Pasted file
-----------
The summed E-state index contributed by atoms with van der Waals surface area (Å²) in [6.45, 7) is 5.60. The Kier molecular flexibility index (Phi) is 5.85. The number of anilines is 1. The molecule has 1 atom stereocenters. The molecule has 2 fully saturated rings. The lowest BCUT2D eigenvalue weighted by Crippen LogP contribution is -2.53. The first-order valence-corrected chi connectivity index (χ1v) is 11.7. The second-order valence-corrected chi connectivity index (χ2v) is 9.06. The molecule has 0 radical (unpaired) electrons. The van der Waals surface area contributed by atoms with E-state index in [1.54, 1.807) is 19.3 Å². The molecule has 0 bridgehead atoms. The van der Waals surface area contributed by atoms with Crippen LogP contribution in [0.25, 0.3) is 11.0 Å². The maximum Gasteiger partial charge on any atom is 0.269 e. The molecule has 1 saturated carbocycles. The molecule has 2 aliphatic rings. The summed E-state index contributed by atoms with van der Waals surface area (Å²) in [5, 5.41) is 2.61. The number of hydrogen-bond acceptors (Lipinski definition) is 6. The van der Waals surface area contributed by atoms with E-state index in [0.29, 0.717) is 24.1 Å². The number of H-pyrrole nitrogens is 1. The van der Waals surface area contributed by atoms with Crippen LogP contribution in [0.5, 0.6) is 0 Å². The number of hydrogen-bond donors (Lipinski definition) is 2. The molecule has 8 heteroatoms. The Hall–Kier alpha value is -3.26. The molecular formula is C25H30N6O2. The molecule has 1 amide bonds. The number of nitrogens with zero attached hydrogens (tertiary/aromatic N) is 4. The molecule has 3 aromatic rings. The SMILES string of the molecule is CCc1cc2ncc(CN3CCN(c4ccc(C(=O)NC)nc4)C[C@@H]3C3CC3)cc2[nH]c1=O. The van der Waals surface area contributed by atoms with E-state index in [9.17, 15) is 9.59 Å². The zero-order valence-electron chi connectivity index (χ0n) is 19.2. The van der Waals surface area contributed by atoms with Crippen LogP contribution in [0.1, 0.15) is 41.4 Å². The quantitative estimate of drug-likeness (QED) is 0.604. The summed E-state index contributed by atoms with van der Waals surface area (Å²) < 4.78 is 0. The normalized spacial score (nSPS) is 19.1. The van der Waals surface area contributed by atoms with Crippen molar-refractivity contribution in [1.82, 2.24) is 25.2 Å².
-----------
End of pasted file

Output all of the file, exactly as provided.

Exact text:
The summed E-state index contributed by atoms with van der Waals surface area (Å²) in [6.45, 7) is 5.60. The Kier molecular flexibility index (Phi) is 5.85. The number of anilines is 1. The molecule has 1 atom stereocenters. The molecule has 2 fully saturated rings. The lowest BCUT2D eigenvalue weighted by Crippen LogP contribution is -2.53. The first-order valence-corrected chi connectivity index (χ1v) is 11.7. The second-order valence-corrected chi connectivity index (χ2v) is 9.06. The molecule has 0 radical (unpaired) electrons. The van der Waals surface area contributed by atoms with E-state index in [1.54, 1.807) is 19.3 Å². The molecule has 0 bridgehead atoms. The van der Waals surface area contributed by atoms with Crippen LogP contribution in [0.25, 0.3) is 11.0 Å². The maximum Gasteiger partial charge on any atom is 0.269 e. The molecule has 1 saturated carbocycles. The molecule has 2 aliphatic rings. The summed E-state index contributed by atoms with van der Waals surface area (Å²) in [5, 5.41) is 2.61. The number of hydrogen-bond acceptors (Lipinski definition) is 6. The van der Waals surface area contributed by atoms with E-state index in [0.29, 0.717) is 24.1 Å². The number of H-pyrrole nitrogens is 1. The van der Waals surface area contributed by atoms with Crippen LogP contribution in [0.5, 0.6) is 0 Å². The number of hydrogen-bond donors (Lipinski definition) is 2. The molecule has 8 heteroatoms. The Hall–Kier alpha value is -3.26. The molecular formula is C25H30N6O2. The molecule has 1 amide bonds. The number of nitrogens with zero attached hydrogens (tertiary/aromatic N) is 4. The molecule has 3 aromatic rings. The SMILES string of the molecule is CCc1cc2ncc(CN3CCN(c4ccc(C(=O)NC)nc4)C[C@@H]3C3CC3)cc2[nH]c1=O. The van der Waals surface area contributed by atoms with E-state index in [9.17, 15) is 9.59 Å². The zero-order valence-electron chi connectivity index (χ0n) is 19.2. The van der Waals surface area contributed by atoms with Crippen LogP contribution in [0.1, 0.15) is 41.4 Å². The quantitative estimate of drug-likeness (QED) is 0.604. The summed E-state index contributed by atoms with van der Waals surface area (Å²) < 4.78 is 0. The normalized spacial score (nSPS) is 19.1. The van der Waals surface area contributed by atoms with Crippen molar-refractivity contribution in [1.82, 2.24) is 25.2 Å².